Why Not Here?

For the past few weeks I’ve been telling the congregation that the church in America is in trouble.  It is.  Church attendance in America has been on the decline for decades, and if things keep going the way they are a time will come when nobody goes to church. 

But I’m not worried. 

I’m not worried about the church of Jesus Christ in the world, that is.  This mission is too important to him, and he will not let it fail.  If it dies out in one place it will surely spring up in another.  If it falters in this country it will flourish in Asia, or Africa, or Latin America.  In fact, it is.  28,000 people a day are coming to Christ in China.  A dozen new churches are started each week in Cuba.  In some parts of India the church is growing at an almost unbelievable rate. 

So, the question I’ve been asking the congregation for the past few weeks is this: if the church is going to thrive somewhere, why not here?  I’ve been talking about the things those thriving churches have in common, how people come, and give, and pray, and serve, and telling them that while only the Holy Spirit can bring about genuine revival, all of these are things we can do to help. 

But on Sunday, after the early service, I saw Maron El-Khouri, who told me how his daughter Emma respoded.  Emma is four years old, and after three weeks of hearing this same pitch she asked her dad, “Why does Pastor Jim keep saying the church in America is in trouble?”  “Because people in America aren’t coming to church like they once did,” he said.  To which she replied, “I’ll come!  I’ll come every Sunday!”

Now…that’s the spirit.  I’ll bet she would give, and pray, and serve as well.  And if we can raise up a whole generation of Emmas, I think the church in America will be just fine.

So…Why Not?

negativity-change1In my last post, I told you that SO FEW people know the purpose of the church, but now that you are one of those people I have a question: if the essential purpose of every Christian church is service, outreach, fellowship, education, and worship, then why do we not organize ourselves that way?  Why do we not have—in large churches, especially—a minister of service, a minister of outreach, a minister of fellowship, a minister of education, and a minister of worship?  If these are the essential minstries of the church then shouldn’t we be doing them, and wouldn’t it help to have someone in each of these areas who could recruit, train, and motivate our members toward that end?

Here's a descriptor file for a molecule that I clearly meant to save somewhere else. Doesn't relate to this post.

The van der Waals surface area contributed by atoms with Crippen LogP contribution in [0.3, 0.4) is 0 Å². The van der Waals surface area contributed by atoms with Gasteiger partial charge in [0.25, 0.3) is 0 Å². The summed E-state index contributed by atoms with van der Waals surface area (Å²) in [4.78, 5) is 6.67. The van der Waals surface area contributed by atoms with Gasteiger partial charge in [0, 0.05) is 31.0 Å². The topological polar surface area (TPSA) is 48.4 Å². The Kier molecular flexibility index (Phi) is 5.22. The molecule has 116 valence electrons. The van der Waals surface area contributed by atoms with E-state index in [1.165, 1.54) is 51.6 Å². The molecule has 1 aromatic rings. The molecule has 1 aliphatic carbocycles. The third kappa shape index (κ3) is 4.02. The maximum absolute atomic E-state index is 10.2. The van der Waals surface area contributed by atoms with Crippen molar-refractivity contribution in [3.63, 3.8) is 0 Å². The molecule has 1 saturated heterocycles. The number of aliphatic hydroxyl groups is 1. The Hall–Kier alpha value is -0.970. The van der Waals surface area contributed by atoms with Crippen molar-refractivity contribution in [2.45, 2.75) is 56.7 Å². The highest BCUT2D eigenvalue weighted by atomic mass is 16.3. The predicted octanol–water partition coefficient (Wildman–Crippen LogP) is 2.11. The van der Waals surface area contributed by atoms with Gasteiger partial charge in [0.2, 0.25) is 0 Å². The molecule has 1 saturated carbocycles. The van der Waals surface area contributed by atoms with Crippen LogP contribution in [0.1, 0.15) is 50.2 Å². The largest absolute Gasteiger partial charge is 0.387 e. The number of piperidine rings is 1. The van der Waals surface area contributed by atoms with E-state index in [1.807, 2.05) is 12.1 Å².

It seems obvious, but I don’t find many churches that are staffed that way.  Instead I find churches with youth ministers, children’s ministers, ministers to young adults, median adults, senior adults, etc.   In other words, churches seem to organize around specific populations within the congregation, and I think there’s a reason for that.

I think that when the baby boom moved through the church it overwhelmed the leadership.  Pastors who had been perfectly capable of caring for small congregations were suddenly trying to care for all these children and all their parents.  As each population reached “critical mass” the church called another associate: one for children, one for youth, one for “college and career,” etc.  At a time when the culture was pushing people through the front doors of the church it was all the church could do to keep up with the growth and provide for the needs of those people.  The emphasis was, necessarily, on things like fellowship, education, and worship—all things that happen inside the building—because that’s where the people were.

But what do you do when the culture is pulling people out  the back doors of the church?  Do you panic?  Do you change your worship style to make it more compatible with the culture?  Do you ask your staff to come up with more exciting programs to reverse the tides of change?  Do you go to church growth conferences hoping to fill those emptying pews?  Or do you take a deep breath, relax, and return to the essentials, to those things the church of Jesus Christ has been doing from the very beginning: service, outreach, fellowship, education, and worship?

I think you do, and I think you will find when you do that two of those five things have their focus outside the walls of the church: service and outreach.  If we live in a time when more people are outside the church than inside, then isn’t it wonderful that Jesus anticipated such a time and told his followers to go (out)  into the world and make disciples of every nation, to go (out) into the neighborhood and love our neighbors as we love ourselves?  And wouldn’t it be wonderful if we could take him at his word, and do what he asked us to do?

I think it would, and I think that if we did it faithfully we wouldn’t have to worry about how many people are inside and how many people are outside the building.  We would minister to both in the same way he would.  We would throw ourselves into the joyful work of service, outreach, fellowship, education, and worship.  And to be more effective we might even organize ourselves for that purpose—the essential purpose of every Christian church.

Why not?